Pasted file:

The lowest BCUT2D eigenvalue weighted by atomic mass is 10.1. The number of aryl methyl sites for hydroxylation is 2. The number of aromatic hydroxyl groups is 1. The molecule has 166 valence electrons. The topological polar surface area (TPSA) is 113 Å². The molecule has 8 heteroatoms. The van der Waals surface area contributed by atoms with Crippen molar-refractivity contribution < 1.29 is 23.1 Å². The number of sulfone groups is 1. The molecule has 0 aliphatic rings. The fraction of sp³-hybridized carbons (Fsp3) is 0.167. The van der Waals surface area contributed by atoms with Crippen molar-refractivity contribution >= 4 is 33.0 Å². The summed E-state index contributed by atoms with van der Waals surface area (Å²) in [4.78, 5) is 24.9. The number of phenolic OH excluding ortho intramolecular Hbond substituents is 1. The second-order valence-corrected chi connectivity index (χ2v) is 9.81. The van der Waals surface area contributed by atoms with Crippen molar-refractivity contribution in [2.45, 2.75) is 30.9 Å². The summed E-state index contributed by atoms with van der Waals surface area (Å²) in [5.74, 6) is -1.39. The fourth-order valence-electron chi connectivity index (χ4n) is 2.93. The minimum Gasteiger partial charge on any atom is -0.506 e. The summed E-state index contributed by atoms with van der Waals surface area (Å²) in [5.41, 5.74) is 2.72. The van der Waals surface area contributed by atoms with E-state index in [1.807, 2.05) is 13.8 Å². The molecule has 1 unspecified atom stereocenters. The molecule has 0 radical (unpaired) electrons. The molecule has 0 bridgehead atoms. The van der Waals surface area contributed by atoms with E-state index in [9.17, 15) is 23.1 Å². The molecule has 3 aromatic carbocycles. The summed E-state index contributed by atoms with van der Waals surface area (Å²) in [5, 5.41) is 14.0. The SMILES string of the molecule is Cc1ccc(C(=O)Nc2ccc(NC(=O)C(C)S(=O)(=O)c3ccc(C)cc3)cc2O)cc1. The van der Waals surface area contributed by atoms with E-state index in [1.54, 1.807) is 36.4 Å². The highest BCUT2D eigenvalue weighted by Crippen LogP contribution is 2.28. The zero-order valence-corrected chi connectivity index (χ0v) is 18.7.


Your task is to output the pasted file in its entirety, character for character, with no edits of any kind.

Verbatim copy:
The lowest BCUT2D eigenvalue weighted by atomic mass is 10.1. The number of aryl methyl sites for hydroxylation is 2. The number of aromatic hydroxyl groups is 1. The molecule has 166 valence electrons. The topological polar surface area (TPSA) is 113 Å². The molecule has 8 heteroatoms. The van der Waals surface area contributed by atoms with Crippen molar-refractivity contribution < 1.29 is 23.1 Å². The number of sulfone groups is 1. The molecule has 0 aliphatic rings. The fraction of sp³-hybridized carbons (Fsp3) is 0.167. The van der Waals surface area contributed by atoms with Crippen molar-refractivity contribution >= 4 is 33.0 Å². The summed E-state index contributed by atoms with van der Waals surface area (Å²) in [4.78, 5) is 24.9. The number of phenolic OH excluding ortho intramolecular Hbond substituents is 1. The second-order valence-corrected chi connectivity index (χ2v) is 9.81. The van der Waals surface area contributed by atoms with Crippen molar-refractivity contribution in [2.45, 2.75) is 30.9 Å². The summed E-state index contributed by atoms with van der Waals surface area (Å²) in [5.74, 6) is -1.39. The fourth-order valence-electron chi connectivity index (χ4n) is 2.93. The minimum Gasteiger partial charge on any atom is -0.506 e. The summed E-state index contributed by atoms with van der Waals surface area (Å²) in [5.41, 5.74) is 2.72. The van der Waals surface area contributed by atoms with E-state index in [1.807, 2.05) is 13.8 Å². The molecule has 1 unspecified atom stereocenters. The molecule has 0 radical (unpaired) electrons. The molecule has 0 bridgehead atoms. The van der Waals surface area contributed by atoms with E-state index in [9.17, 15) is 23.1 Å². The molecule has 3 aromatic carbocycles. The summed E-state index contributed by atoms with van der Waals surface area (Å²) in [5, 5.41) is 14.0. The SMILES string of the molecule is Cc1ccc(C(=O)Nc2ccc(NC(=O)C(C)S(=O)(=O)c3ccc(C)cc3)cc2O)cc1. The van der Waals surface area contributed by atoms with E-state index in [1.54, 1.807) is 36.4 Å². The highest BCUT2D eigenvalue weighted by Crippen LogP contribution is 2.28. The zero-order valence-corrected chi connectivity index (χ0v) is 18.7.